on September 22, 2020 Roof Ventilation

Roof Venting Basics for Long, Summer Days

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Summer heat in Austin can be intense, but that’s not the whole story. Up on top of your roof, the temperature can be 10, 20, or even 50 degrees hotter. Wow!

The hottest temperature your roof records on any given day typically happens between noon and 3 o’clock. Precisely how hot the roof gets depends on a number of factors, like cloud cover, the roof’s pitch, the color of the roof and its materials.

No matter how you look at it, though, it’s much hotter up there than it is at ground level. That also affects your attic – and the conditions in your attic affect your entire home. If air can’t cycle properly through the attic, airflow through the whole home becomes less efficient.

In the worst case, your attic can contribute to stifling hot temperatures inside your house. Your air Hot day in Austin with a wooden sign that reads "Austin".conditioner may not be able to reach the temperature you want, even though it will start “working overtime.” And when the AC runs too long or cycles too much, it’s that much more likely to fail.

Not to mention those sky-high cooling bills!

So, what’s the secret to protecting your attic and keeping cool?

It’s roof venting.

Roof Venting Keeps Air Cycling Through Your Home The Right Way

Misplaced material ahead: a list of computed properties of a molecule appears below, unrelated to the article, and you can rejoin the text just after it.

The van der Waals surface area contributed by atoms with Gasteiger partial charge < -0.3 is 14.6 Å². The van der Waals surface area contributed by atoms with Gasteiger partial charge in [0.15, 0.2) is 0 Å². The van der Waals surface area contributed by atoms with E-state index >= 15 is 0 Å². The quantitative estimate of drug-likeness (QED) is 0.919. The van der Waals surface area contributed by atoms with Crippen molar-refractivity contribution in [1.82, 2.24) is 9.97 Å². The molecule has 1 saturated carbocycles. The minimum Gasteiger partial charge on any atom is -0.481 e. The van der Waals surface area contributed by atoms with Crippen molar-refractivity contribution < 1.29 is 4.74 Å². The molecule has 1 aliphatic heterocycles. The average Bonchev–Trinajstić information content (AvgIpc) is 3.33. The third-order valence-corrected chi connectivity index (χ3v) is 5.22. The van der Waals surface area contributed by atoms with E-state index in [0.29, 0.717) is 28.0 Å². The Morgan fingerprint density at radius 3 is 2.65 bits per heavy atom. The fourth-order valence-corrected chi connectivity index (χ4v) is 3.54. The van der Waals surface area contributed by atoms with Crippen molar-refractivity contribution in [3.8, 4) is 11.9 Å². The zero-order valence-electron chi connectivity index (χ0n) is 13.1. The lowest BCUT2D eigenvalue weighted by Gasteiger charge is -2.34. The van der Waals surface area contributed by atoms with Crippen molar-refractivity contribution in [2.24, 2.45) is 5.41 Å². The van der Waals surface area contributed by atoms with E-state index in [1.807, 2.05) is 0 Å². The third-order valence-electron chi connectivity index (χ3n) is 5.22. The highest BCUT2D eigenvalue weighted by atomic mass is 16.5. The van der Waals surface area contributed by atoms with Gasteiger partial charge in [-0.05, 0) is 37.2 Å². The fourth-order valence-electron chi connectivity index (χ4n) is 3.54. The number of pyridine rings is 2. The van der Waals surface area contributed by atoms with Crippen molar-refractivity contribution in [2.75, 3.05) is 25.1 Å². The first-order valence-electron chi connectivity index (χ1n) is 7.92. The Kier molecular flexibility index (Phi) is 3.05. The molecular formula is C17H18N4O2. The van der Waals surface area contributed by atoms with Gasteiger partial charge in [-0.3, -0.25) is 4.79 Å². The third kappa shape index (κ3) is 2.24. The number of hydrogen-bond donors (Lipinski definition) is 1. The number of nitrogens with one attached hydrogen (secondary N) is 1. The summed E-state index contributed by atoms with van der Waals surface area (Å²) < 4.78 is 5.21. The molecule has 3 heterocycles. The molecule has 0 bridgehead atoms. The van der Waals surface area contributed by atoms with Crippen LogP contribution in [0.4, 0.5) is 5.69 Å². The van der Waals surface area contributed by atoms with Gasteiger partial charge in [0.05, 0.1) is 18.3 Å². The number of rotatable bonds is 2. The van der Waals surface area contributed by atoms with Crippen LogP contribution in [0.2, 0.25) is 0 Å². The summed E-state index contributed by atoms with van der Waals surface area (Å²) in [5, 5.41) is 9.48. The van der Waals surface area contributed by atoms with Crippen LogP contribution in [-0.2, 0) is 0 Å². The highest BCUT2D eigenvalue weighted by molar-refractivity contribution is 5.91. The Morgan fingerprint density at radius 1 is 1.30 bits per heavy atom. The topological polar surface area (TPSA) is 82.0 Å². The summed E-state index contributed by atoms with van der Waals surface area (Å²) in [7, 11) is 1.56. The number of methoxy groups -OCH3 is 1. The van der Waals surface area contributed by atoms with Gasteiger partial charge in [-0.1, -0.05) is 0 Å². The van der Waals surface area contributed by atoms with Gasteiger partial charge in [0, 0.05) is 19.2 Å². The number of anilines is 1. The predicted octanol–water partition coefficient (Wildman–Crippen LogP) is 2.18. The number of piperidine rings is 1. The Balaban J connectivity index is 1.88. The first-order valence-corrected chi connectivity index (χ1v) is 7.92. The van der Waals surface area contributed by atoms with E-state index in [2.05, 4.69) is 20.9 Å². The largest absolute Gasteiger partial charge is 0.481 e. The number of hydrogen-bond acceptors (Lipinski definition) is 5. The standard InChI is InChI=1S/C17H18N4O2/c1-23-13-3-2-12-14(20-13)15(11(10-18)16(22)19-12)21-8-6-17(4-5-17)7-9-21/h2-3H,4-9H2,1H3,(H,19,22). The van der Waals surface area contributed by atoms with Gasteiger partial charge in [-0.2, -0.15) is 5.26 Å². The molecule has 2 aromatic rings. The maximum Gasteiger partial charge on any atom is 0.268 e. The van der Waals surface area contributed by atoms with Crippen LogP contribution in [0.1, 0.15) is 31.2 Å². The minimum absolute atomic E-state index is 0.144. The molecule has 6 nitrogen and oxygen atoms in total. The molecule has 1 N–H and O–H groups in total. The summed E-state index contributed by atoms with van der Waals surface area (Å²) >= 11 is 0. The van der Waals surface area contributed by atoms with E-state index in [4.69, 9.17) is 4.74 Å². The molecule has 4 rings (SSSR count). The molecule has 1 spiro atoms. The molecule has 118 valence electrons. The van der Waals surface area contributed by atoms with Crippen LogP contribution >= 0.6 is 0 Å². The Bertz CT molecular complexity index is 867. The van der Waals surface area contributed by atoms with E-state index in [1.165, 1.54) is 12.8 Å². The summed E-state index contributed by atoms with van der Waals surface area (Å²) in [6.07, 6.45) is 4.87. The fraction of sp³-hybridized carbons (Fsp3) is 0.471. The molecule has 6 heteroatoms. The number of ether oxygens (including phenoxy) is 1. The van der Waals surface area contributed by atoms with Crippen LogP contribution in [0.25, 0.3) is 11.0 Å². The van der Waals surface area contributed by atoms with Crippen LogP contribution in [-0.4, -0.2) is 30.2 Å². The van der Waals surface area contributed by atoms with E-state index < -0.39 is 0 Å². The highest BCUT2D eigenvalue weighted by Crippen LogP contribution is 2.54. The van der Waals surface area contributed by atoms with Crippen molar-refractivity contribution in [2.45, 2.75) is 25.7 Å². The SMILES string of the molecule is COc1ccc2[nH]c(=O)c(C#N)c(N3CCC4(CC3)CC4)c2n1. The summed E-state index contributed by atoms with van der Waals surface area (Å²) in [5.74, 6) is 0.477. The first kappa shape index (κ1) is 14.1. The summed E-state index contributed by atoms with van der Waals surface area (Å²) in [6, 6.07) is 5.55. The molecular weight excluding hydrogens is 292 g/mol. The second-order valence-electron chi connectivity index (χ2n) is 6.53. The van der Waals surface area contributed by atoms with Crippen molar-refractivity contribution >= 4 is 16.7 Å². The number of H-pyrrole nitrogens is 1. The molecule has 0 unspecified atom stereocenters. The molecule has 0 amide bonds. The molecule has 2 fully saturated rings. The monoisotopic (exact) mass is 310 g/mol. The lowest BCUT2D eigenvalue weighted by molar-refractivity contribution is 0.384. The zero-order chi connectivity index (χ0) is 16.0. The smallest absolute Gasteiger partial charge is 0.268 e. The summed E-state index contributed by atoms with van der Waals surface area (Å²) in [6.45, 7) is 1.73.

The goal of roof venting is to equalize conditions inside the attic so that its temperature and humidity levels are closely matched to the conditions outdoors. One easy way to help this process along is by keeping your attic empty and not using it to store boxes or old furniture you don’t plan to use.

However, even an empty attic usually benefits from professional roof venting.

While there are several types of attic vent you can add to your home, it’s important that the whole system is capped by roof venting. Roof venting is structured and installed in a very particular way to ease the movement of air, enabling warm air to rise and not get trapped.

In a typical roof venting system, you’ll find:

  • Half of the vent area positioned low on the roof eaves (the soffit vent)
  • Half of the vent area positioned near the roof’s peak (the ridge vent)
  • Vents angled to help drive air from the lower points to the high points

Ideally, uniform airflow occurs from the soffit vents through the entire attic. This is one of the reasons why keeping the attic clean and free of clutter is essential. Many unused attics will attain excellent airflow using a simple ridge vent. Other, more complex roof venting structures are also available.

For example, you’ve probably seen industrial buildings with a turbine vent, which uses wind power to suck hot, humid air out of the attic. Somewhere between these two options is the hood vent, which can be appropriate in very humid areas but may make for a more complicated installation.

The right roof venting will make your home more efficient, save you money, and keep you comfortable. To learn more, contact Longhorn Roofing today.

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